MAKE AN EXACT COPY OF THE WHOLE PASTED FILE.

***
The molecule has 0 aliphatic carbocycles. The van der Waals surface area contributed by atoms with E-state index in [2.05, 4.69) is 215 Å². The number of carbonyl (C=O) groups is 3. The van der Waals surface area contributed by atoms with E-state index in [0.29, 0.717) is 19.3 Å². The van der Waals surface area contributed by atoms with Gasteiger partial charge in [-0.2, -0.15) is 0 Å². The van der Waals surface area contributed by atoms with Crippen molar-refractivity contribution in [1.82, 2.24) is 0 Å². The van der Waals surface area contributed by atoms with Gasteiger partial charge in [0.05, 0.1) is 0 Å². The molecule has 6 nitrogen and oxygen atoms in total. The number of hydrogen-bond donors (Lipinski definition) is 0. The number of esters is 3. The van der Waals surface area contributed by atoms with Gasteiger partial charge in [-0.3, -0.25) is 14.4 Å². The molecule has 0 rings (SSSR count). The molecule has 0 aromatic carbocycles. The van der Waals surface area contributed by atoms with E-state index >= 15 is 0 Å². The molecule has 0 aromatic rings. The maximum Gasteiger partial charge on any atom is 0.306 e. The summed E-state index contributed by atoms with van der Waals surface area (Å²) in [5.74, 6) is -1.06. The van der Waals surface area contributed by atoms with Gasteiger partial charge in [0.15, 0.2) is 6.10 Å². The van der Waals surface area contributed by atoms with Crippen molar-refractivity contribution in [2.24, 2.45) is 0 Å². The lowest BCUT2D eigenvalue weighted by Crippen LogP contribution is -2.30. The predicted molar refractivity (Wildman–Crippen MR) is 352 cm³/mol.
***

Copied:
The molecule has 0 aliphatic carbocycles. The van der Waals surface area contributed by atoms with E-state index in [2.05, 4.69) is 215 Å². The number of carbonyl (C=O) groups is 3. The van der Waals surface area contributed by atoms with E-state index in [0.29, 0.717) is 19.3 Å². The van der Waals surface area contributed by atoms with Gasteiger partial charge in [-0.2, -0.15) is 0 Å². The van der Waals surface area contributed by atoms with Crippen molar-refractivity contribution in [1.82, 2.24) is 0 Å². The van der Waals surface area contributed by atoms with Gasteiger partial charge in [0.05, 0.1) is 0 Å². The molecule has 6 nitrogen and oxygen atoms in total. The number of hydrogen-bond donors (Lipinski definition) is 0. The number of esters is 3. The van der Waals surface area contributed by atoms with Gasteiger partial charge in [-0.3, -0.25) is 14.4 Å². The molecule has 0 rings (SSSR count). The molecule has 0 aromatic carbocycles. The van der Waals surface area contributed by atoms with E-state index >= 15 is 0 Å². The molecule has 0 aromatic rings. The maximum Gasteiger partial charge on any atom is 0.306 e. The summed E-state index contributed by atoms with van der Waals surface area (Å²) in [5.74, 6) is -1.06. The van der Waals surface area contributed by atoms with Gasteiger partial charge in [0.15, 0.2) is 6.10 Å². The van der Waals surface area contributed by atoms with Crippen molar-refractivity contribution in [2.24, 2.45) is 0 Å². The lowest BCUT2D eigenvalue weighted by Crippen LogP contribution is -2.30. The predicted molar refractivity (Wildman–Crippen MR) is 352 cm³/mol.